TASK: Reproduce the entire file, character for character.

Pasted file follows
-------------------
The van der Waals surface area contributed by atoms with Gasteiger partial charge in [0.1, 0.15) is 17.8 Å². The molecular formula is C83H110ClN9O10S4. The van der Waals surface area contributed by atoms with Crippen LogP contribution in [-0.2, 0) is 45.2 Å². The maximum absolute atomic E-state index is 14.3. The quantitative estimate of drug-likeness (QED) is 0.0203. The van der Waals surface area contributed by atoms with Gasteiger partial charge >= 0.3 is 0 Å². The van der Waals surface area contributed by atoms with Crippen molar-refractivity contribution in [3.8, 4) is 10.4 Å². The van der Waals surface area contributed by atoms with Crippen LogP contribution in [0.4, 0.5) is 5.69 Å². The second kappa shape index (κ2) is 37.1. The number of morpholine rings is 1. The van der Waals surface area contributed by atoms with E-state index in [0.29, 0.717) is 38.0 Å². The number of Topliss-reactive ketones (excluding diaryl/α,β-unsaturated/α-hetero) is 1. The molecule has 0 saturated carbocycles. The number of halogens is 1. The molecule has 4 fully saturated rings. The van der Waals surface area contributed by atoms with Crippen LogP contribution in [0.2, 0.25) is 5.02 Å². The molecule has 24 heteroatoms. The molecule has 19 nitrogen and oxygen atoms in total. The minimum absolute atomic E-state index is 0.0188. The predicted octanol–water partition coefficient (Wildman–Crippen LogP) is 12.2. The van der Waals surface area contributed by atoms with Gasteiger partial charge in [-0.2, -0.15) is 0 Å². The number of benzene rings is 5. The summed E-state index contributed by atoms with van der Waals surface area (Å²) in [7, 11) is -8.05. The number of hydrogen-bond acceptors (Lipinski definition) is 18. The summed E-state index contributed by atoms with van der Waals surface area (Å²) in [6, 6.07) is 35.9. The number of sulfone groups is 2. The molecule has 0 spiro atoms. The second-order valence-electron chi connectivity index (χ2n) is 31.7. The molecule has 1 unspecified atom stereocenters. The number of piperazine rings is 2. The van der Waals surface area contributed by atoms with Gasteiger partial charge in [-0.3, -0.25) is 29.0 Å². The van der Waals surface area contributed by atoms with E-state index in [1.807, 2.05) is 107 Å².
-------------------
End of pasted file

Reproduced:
The van der Waals surface area contributed by atoms with Gasteiger partial charge in [0.1, 0.15) is 17.8 Å². The molecular formula is C83H110ClN9O10S4. The van der Waals surface area contributed by atoms with Crippen LogP contribution in [-0.2, 0) is 45.2 Å². The maximum absolute atomic E-state index is 14.3. The quantitative estimate of drug-likeness (QED) is 0.0203. The van der Waals surface area contributed by atoms with Gasteiger partial charge >= 0.3 is 0 Å². The van der Waals surface area contributed by atoms with Crippen molar-refractivity contribution in [3.8, 4) is 10.4 Å². The van der Waals surface area contributed by atoms with Crippen LogP contribution in [0.4, 0.5) is 5.69 Å². The second kappa shape index (κ2) is 37.1. The number of morpholine rings is 1. The van der Waals surface area contributed by atoms with E-state index in [0.29, 0.717) is 38.0 Å². The number of Topliss-reactive ketones (excluding diaryl/α,β-unsaturated/α-hetero) is 1. The molecule has 0 saturated carbocycles. The number of halogens is 1. The molecule has 4 fully saturated rings. The van der Waals surface area contributed by atoms with Crippen LogP contribution in [0.2, 0.25) is 5.02 Å². The molecule has 24 heteroatoms. The molecule has 19 nitrogen and oxygen atoms in total. The minimum absolute atomic E-state index is 0.0188. The predicted octanol–water partition coefficient (Wildman–Crippen LogP) is 12.2. The van der Waals surface area contributed by atoms with Gasteiger partial charge in [-0.2, -0.15) is 0 Å². The number of benzene rings is 5. The summed E-state index contributed by atoms with van der Waals surface area (Å²) in [7, 11) is -8.05. The number of hydrogen-bond acceptors (Lipinski definition) is 18. The summed E-state index contributed by atoms with van der Waals surface area (Å²) in [6, 6.07) is 35.9. The number of sulfone groups is 2. The molecule has 0 spiro atoms. The second-order valence-electron chi connectivity index (χ2n) is 31.7. The molecule has 1 unspecified atom stereocenters. The number of piperazine rings is 2. The van der Waals surface area contributed by atoms with Gasteiger partial charge in [-0.3, -0.25) is 29.0 Å². The van der Waals surface area contributed by atoms with E-state index in [1.807, 2.05) is 107 Å².